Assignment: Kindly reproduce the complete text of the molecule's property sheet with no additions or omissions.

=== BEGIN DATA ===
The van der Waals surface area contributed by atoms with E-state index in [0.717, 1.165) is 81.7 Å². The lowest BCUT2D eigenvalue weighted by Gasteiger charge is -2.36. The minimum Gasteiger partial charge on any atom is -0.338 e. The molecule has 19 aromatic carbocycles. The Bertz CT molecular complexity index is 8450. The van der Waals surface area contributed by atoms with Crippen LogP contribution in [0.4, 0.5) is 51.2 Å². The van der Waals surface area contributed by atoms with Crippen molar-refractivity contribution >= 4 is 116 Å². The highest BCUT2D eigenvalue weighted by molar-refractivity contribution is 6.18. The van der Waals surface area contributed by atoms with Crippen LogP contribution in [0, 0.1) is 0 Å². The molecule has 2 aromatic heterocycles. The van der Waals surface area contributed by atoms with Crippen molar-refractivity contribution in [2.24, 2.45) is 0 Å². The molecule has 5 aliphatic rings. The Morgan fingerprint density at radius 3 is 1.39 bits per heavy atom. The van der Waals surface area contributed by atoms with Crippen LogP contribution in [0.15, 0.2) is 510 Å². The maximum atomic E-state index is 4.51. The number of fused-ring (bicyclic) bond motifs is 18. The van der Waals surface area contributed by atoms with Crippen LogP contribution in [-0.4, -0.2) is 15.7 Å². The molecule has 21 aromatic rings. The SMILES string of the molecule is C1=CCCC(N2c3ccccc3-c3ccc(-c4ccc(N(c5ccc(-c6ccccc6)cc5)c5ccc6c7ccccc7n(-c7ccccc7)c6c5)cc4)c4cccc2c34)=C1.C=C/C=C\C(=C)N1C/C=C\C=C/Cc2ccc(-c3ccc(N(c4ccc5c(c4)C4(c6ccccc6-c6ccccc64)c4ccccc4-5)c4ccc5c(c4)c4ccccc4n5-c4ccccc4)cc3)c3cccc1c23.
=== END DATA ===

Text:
The van der Waals surface area contributed by atoms with E-state index in [0.717, 1.165) is 81.7 Å². The lowest BCUT2D eigenvalue weighted by Gasteiger charge is -2.36. The minimum Gasteiger partial charge on any atom is -0.338 e. The molecule has 19 aromatic carbocycles. The Bertz CT molecular complexity index is 8450. The van der Waals surface area contributed by atoms with Crippen LogP contribution in [0.4, 0.5) is 51.2 Å². The van der Waals surface area contributed by atoms with Crippen molar-refractivity contribution >= 4 is 116 Å². The highest BCUT2D eigenvalue weighted by molar-refractivity contribution is 6.18. The van der Waals surface area contributed by atoms with Crippen LogP contribution in [0, 0.1) is 0 Å². The molecule has 2 aromatic heterocycles. The van der Waals surface area contributed by atoms with Crippen molar-refractivity contribution in [2.24, 2.45) is 0 Å². The molecule has 5 aliphatic rings. The Morgan fingerprint density at radius 3 is 1.39 bits per heavy atom. The van der Waals surface area contributed by atoms with Crippen LogP contribution in [0.15, 0.2) is 510 Å². The maximum atomic E-state index is 4.51. The number of fused-ring (bicyclic) bond motifs is 18. The van der Waals surface area contributed by atoms with Crippen LogP contribution in [-0.4, -0.2) is 15.7 Å². The molecule has 21 aromatic rings. The SMILES string of the molecule is C1=CCCC(N2c3ccccc3-c3ccc(-c4ccc(N(c5ccc(-c6ccccc6)cc5)c5ccc6c7ccccc7n(-c7ccccc7)c6c5)cc4)c4cccc2c34)=C1.C=C/C=C\C(=C)N1C/C=C\C=C/Cc2ccc(-c3ccc(N(c4ccc5c(c4)C4(c6ccccc6-c6ccccc64)c4ccccc4-5)c4ccc5c(c4)c4ccccc4n5-c4ccccc4)cc3)c3cccc1c23.